Payment Processing Fee

This example assumes you will pay 2.69% for a swiped transaction of $100 with $0.77 cents of that being profit to Toast that they elegantly call “Reinvested in Toast.” That is a profit of 77 basis points on the surface, which is very expensive as is. However, this also assumes that the Interchange (Hard Cost) on the sale is 1.92%. There are many situations where this would be a much worse deal. For example, when a merchant accepts a regulated debit card the Interchange cost is only .05% + $0.22 which would be a cost of only $0.27. That would mean that Toast makes a whopping 2.42% profit! Read More about how pricing works.

Card-Not-Present or Keyed in transactions are 3.50% according to multiple quotes we have seen from Toast’s sales department. While Interchange is more expensive on Keyed sales, there is still a LOT of profit with these spreads.

Toast does offer to “Meet or Beat” rate proposals from other merchant processors, but this is completely negated by Toast’s ability to change rates whenever they want.

Rate Changes- Toast reserves the right to change any of their fees and processing rates with 30 days written notice. While they do allow you to cancel your service without any termination fees if you object to having your fees raised, you have to do so in writing before the effective date of the change (30 days from notice). This means that you have to be on top of every notice that Toast sends you and be prepared for rate increases that do not have limits. If you object to the rate increase you will be forced to scramble to implement a new Point of Sale system into your business which is the exact environment Toast is trying to create in order to keep you as a client regardless of how expensive their service is.

Good Features Toast has a ton of features built specifically for restaurants. Pay at the table has become popular due to the fact that you can accept a tip at the time of the sale. This has some ramifications on Interchange costs since the Tip is run at the time of the sale, you do not have to adjust the transaction for a higher amount than was originally authorized and you can avoid potential downgrades to higher Interchange categories.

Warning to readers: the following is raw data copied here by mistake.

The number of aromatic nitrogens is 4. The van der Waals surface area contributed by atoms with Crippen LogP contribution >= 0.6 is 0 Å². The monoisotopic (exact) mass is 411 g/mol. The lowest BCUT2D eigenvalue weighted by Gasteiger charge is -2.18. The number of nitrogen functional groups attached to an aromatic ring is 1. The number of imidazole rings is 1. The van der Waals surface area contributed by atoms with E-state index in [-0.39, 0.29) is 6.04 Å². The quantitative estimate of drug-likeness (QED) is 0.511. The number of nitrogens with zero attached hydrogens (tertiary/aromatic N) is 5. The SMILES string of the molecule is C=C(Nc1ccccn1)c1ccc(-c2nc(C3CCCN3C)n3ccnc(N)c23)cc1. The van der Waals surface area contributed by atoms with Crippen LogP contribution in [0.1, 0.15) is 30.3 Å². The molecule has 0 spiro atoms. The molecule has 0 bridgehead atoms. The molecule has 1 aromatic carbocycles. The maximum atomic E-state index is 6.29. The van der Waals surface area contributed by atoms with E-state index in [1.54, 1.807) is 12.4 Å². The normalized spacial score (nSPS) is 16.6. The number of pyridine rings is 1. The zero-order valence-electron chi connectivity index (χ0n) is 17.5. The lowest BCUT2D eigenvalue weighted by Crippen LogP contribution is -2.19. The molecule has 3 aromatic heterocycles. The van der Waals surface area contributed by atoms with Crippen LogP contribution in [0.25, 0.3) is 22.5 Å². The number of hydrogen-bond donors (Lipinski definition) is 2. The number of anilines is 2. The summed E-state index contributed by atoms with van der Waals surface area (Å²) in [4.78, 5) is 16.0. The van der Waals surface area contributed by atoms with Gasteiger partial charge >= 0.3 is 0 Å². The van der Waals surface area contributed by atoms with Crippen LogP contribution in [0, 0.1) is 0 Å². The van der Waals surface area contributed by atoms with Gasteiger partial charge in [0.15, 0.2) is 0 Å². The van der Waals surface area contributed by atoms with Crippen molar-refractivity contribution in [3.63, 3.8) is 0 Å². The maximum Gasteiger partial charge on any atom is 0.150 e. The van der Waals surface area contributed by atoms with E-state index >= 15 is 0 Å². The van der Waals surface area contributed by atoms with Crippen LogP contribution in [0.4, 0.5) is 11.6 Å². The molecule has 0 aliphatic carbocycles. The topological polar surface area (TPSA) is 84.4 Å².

While Toast may be a great Point of Sale system in function (or so we hear), it is a terrible option based purely on having control of your business’s payment system. Your rates can be raised at any time, your processing rates are non-competitive, you are contractually obligated to work with them, and you are not able to use any processors that may be much cheaper. Consider these things very carefully before making a decision to work with Toast.

An excellent resource to get more information about Toast’s Rates and Fees, as well as get real examples of quotes you can visit. https://reformingretail.com/index.php/2018/09/11/are-toasts-early-termination-fees-usurious-or-expected/

Square- Processor Locked, High Fees (Sometimes), Rate Changes, No Contract, No Monthly Fees, Great Features

quare- Processor Locked, High Fees (Sometimes), Rate Changes

Square is a market leader in both merchant processing and quality Point of Sale systems. The hardware looks very clean and gives a very professional look to a business. It also speeds up customer interactions and increases revenue by allowing a customer to tip on transactions that they normally would not, such as for take out restaurants. While Square is an Excellent option for some merchants, it could be a costly option for others.

Square is a payment processor as well as a point of sale system manufacturer. They operate as what is known as a payment aggregator. This means that all transactions flow through one centralized merchant account rather than each merchant having their own merchant identification number (MID).  Paypal is another well known payment aggregator. While there are benefits to working with a payment aggregator such as fast and easy setup and transparent pricing, there are also drawbacks. Square is known to close merchant accounts and hold user funds if they deem your business to be risky, at their discretion. While most merchant processing companies are able to do this, Square is usually a lot more aggressive in shutting accounts down.